Monday, May 21, 2018

Identifying Riding Lawn Mower Brands by Color

I live in a town in which the minimum acreage per residential parcel is 3 acres. However, many of my neighbors have 30 acres or more. People live in this exurban location because they like its rural character. Many people fancy themselves as gentlemen farmers and some have horses and chickens and even llamas and bison. 

While some people use lawn services, most like to tend to their own grounds using lots of equipment, chief among them being the riding mower. The interesting thing about riding mowers (and other more expensive farm equipment) is the strong use of color to identify the brand. Having said that, many of the brands use the color red and to a somewhat lesser extent orange. Only John Deere features a green and white combination. And Cub Cadet, which historically featured yellow and white, now features only yellow. Both of these brands are quite distinctive and can be identified from a distance when someone is mowing his or her field or grounds. Roybi, a recent entry in this category, is also distinctive given its chartreuse and black color combination. It also has a distinctive shape. While Snapper has a common color, its shape is closer to Roybi's, which is unique and identifiable. 

Here are images of ten more popular riding mower brands. Notice which brands stand out due to color. Also notice how big the brand name appears on the vehicle and whether there is a logo hood ornament and how distinctive it is. Finally, identify other distinctive visual features such as vehicle shape, seat shape or tire treatment. 














Monday, May 14, 2018

Fast Food and the Customer Experience



McDonald's recently created a marketing campaign promoting its new customer service including mobile ordering, customer touch screens and table service. Panera Bread has been using customer touch screens for awhile now. Wendy's has upped its game with very friendly and efficient staff who always greet customers and help them however they can. My local Boston Market is very well run with friendly table service and very clean bathrooms. I recently went to a Boston Market in Ft. Lauderdale that did not have table service, had a sparse number of tables and a very dirty bathroom. Boston Market clearly does not have uniform quality control or at least has a huge variance in quality of its restaurant managers. The Ft. Lauderdale Boston Market looked so neglected that I was sure it would soon go out of business.

The worst example yet of a poorly run fast food restaurant was one I recently had at a local Burger King restaurant. I must admit that I am not a big fast food restaurant user and I had not been to a Burger King in several years before I had the experience I am about to describe. The bathrooms were filthy, the tables were dirty, the staff members looked disheleved with poor personal hygiene. One employee wiped his nose with his hand while standing on the other side of the counter from me. And the person who took my order got the order wrong. When I pointed this out, he told me that the machine that made the drink I wanted was not operable so he substituted another drink of lesser value, a drink I did not want. He did not offer to get me something else or reimburse me for the difference in price. Based on this experience, I am pretty certain that I will not step foot in a Burger King again for a very long time if ever.

The point of this post is to point out how important a carefully designed and consistently executed customer experience is to brand perceptions and repeat purchase probabilities. I will continue to eat at my local Boston Market, Panera Bread and Wendy's but am very unlikely to step foot in a Burger King again.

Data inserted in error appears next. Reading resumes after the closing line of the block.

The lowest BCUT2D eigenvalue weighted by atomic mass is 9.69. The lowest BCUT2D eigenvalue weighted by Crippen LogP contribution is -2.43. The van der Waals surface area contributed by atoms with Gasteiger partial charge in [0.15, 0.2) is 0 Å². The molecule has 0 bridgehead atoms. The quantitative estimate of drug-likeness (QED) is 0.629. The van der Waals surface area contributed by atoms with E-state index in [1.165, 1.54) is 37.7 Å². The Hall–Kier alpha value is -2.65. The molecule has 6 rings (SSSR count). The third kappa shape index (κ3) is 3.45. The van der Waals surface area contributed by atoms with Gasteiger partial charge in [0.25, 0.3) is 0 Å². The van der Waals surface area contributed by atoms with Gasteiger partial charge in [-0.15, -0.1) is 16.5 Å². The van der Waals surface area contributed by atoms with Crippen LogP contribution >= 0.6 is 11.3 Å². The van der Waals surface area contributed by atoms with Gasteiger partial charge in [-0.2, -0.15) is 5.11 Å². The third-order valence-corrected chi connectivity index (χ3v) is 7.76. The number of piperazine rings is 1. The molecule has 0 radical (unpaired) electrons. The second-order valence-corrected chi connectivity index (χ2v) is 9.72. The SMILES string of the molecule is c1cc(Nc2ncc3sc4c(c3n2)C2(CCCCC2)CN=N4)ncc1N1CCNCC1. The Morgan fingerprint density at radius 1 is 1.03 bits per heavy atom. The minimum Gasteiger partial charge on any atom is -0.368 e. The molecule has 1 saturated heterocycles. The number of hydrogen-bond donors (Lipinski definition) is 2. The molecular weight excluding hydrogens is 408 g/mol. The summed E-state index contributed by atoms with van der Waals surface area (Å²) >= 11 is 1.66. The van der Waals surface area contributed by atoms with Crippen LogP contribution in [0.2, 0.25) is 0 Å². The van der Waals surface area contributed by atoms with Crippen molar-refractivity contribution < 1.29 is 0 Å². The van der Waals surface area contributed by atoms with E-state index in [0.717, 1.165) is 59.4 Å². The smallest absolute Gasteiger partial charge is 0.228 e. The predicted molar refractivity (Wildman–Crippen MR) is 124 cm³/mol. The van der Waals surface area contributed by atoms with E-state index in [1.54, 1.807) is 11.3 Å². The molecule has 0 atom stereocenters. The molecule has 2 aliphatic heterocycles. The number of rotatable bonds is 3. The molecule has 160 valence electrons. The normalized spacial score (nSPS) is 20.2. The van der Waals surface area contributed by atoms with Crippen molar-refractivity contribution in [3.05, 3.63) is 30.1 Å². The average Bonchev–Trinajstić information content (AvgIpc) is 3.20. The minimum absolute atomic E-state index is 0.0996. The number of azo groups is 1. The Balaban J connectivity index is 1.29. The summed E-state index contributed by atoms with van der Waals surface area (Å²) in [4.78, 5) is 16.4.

Tuesday, May 1, 2018

Brand Identification in Advertising



While great ads will immediately capture your attention, draw you in, tell a story and make you laugh or cry, sometimes those ads miss one very important element - identifying the brand that it is advertising. 

There are many ways to make sure the brand is present throughout the ad. The advertiser could display the brand logo or icon in the upper left hand corner of the screen or on employee uniforms, vehicles, signage, product packaging or the product itself. Or the advertiser could use a very recognizable brand spokesperson or character in the ad. Further, the advertiser could play the brand jingle or at least music or sound effects that are consistently associated with the brand. Further, the advertiser could use a distinctive and recognizable filming style. A consistent campaign of ads over time increases brand recognition. The worst possible brand identification approach is to cut to the brand identification only in the last second or two of the ad as a sign-off, especially if it seems disconnected from the ad itself. The best approach is to integrate several different brand identity components into the ad in a seamless and natural way. 

If you have created a compelling ad that demands to be watched and conveys a powerful reason to purchase the product or service, don't forget to adequately identify the brand or you will have wasted an otherwise perfectly effective ad. 

Here are some exercises for you to do when you are watching television ads:

  • If you have seen the ad before, do you immediately know which brand is advertising when the ad begins?
  • Time how long it takes for you to identify which brand is advertising.
  • Count the number of times and ways in which the brand is identified in the ad.
  • Count how many times the brand is mentioned in the ad.
  • Assess how seamless the brand identification is with the ad itself. 
  • After having seen the ad, do you get the sense that it could have only come from one specific brand?